Getting Up to Speed: An Essential Introduction to 1 John -- By: Barry Clyde Joslin
SBJT 10:3 (Fall 2006) p. 4
Getting Up to Speed:
An Essential Introduction to 1 John
Barry Clyde Joslin is Assistant Professor of Christian Theology at Boyce College of The Southern Baptist Theological Seminary. He received his Th.M. from Dallas Theological Seminary and his Ph.D. from The Southern Baptist Theological Seminary.
Introduction and Purpose of Article
Over against our own evangelical culture, in which compromise, political correctness, spiritual lethargy, and cultural relativity are common, stands the short letter of 1 John. Few have poured over its pages without being personally confronted with the apostle’s boldness and stark delineation between those who are “in the light” and those who still walk in the “darkness” of the world. None should miss the author’s clear description of what it means to believe and confess the word of life as those who have been “born of God.” A faithful study of 1 John yields a treasure trove of riches for the soul and mind as the reader is confronted by the apostle’s message in its five short chapters. Does it matter what one believes? Does it matter what one believes about Jesus, specifically? Can one know God and it have no impact on one’s life? John is bold and lucid on these and other matters and as such, his words are both timely and timeless. Indeed, such a message transcends the centuries and comes to us with abiding relevance. The aim of this article is practical: to provide a framework for further study, preaching, and teaching of the Bible, specifically, 1 John. What follows is a tool that will hopefully prove useful to the pastor, Sunday School teacher, youth director, Bible study leader, and anyone else wanting an overview of John’s first epistle. The article addresses the following five subjects: authorship and date; the original recipients of the epistle; the epistle’s overall purpose (i.e., why did John write?); various issues and theological emphases in 1 John; and the general outline/layout of the book. These five parts will then be followed by a brief conclusion.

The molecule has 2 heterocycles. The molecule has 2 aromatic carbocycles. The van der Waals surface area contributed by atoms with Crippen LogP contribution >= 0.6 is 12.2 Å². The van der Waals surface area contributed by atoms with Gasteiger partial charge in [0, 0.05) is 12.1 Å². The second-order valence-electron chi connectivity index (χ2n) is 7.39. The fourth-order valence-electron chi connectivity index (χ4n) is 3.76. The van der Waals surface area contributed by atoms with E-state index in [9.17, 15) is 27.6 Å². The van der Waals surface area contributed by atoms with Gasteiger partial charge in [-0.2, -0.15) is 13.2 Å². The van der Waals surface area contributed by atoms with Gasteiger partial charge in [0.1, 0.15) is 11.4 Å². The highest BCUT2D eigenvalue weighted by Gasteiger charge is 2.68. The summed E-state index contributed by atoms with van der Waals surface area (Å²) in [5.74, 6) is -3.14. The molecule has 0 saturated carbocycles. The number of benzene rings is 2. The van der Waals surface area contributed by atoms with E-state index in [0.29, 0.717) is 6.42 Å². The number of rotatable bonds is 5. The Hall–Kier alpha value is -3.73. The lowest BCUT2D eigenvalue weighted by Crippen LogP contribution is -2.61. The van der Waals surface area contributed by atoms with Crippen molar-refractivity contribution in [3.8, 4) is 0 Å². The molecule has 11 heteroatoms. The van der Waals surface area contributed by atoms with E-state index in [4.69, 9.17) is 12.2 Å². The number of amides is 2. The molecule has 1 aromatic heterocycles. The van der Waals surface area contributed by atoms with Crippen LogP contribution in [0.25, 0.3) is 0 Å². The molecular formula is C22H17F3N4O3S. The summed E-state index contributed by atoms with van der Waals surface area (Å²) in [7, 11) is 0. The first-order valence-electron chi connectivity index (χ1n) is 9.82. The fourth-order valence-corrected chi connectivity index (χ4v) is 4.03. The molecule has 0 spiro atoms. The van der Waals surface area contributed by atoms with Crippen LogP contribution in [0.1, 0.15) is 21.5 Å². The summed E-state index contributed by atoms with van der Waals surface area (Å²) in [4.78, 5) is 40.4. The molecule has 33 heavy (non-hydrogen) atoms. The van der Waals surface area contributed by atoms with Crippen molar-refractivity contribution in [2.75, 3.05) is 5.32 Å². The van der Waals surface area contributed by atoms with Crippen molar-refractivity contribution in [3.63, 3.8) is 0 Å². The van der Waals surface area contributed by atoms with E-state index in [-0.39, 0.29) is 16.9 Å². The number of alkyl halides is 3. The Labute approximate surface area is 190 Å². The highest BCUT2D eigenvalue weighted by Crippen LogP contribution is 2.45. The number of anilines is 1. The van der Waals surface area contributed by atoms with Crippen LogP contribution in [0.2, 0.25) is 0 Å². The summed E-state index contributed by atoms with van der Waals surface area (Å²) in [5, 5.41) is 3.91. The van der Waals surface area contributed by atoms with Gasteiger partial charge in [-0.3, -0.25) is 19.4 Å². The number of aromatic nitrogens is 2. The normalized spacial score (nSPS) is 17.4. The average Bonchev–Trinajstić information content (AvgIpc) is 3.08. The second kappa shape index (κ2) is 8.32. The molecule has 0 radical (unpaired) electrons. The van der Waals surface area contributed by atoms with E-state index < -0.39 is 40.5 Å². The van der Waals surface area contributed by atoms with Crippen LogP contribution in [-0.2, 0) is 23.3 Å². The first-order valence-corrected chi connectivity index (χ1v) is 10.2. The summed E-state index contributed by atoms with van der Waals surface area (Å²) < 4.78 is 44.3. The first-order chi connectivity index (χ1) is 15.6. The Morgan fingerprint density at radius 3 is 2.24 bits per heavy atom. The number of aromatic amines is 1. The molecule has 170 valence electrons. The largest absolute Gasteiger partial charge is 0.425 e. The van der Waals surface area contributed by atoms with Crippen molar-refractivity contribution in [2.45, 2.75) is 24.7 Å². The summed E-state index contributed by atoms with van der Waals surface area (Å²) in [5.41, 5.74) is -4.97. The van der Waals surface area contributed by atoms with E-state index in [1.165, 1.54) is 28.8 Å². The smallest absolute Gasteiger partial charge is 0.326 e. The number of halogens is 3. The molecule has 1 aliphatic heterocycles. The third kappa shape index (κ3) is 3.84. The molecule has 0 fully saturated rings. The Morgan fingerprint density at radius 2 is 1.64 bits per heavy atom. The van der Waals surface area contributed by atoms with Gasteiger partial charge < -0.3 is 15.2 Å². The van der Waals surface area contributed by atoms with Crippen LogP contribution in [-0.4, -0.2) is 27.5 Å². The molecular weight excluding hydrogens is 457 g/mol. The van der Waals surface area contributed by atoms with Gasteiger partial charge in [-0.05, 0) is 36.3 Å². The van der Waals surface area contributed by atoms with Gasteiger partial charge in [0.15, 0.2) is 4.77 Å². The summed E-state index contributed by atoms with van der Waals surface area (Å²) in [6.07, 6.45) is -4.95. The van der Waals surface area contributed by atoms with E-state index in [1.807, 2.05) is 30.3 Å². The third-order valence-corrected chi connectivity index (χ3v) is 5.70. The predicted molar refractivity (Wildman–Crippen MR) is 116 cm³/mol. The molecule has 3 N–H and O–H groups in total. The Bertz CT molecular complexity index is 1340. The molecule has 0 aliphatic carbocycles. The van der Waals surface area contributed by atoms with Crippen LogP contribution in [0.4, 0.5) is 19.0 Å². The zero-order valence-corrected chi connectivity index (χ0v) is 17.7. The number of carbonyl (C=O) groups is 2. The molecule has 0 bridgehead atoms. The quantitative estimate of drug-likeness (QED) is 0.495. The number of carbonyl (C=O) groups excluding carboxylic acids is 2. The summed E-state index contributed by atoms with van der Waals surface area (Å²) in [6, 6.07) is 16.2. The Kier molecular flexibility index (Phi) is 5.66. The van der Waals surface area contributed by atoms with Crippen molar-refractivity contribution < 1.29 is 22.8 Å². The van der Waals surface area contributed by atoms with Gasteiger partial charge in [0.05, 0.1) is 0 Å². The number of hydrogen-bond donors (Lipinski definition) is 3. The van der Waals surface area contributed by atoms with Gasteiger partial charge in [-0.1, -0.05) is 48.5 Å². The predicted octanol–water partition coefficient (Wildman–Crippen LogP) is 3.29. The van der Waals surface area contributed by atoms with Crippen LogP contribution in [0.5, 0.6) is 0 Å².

Authorship and Date
These two issues can be treated together since they are so closely related. For most readers who study 1 John, the identification of “John” in the title is sufficient for ascertaining the author’s identity.1 In addition, this has been the traditional view of the church. Yet within New Testament studies there are many who refute Johannine authorship and make alternative arguments for the letter’s writer.2 In part the problem arises since nothing within 1 John unambiguously tells the reader exactly who the author is.3
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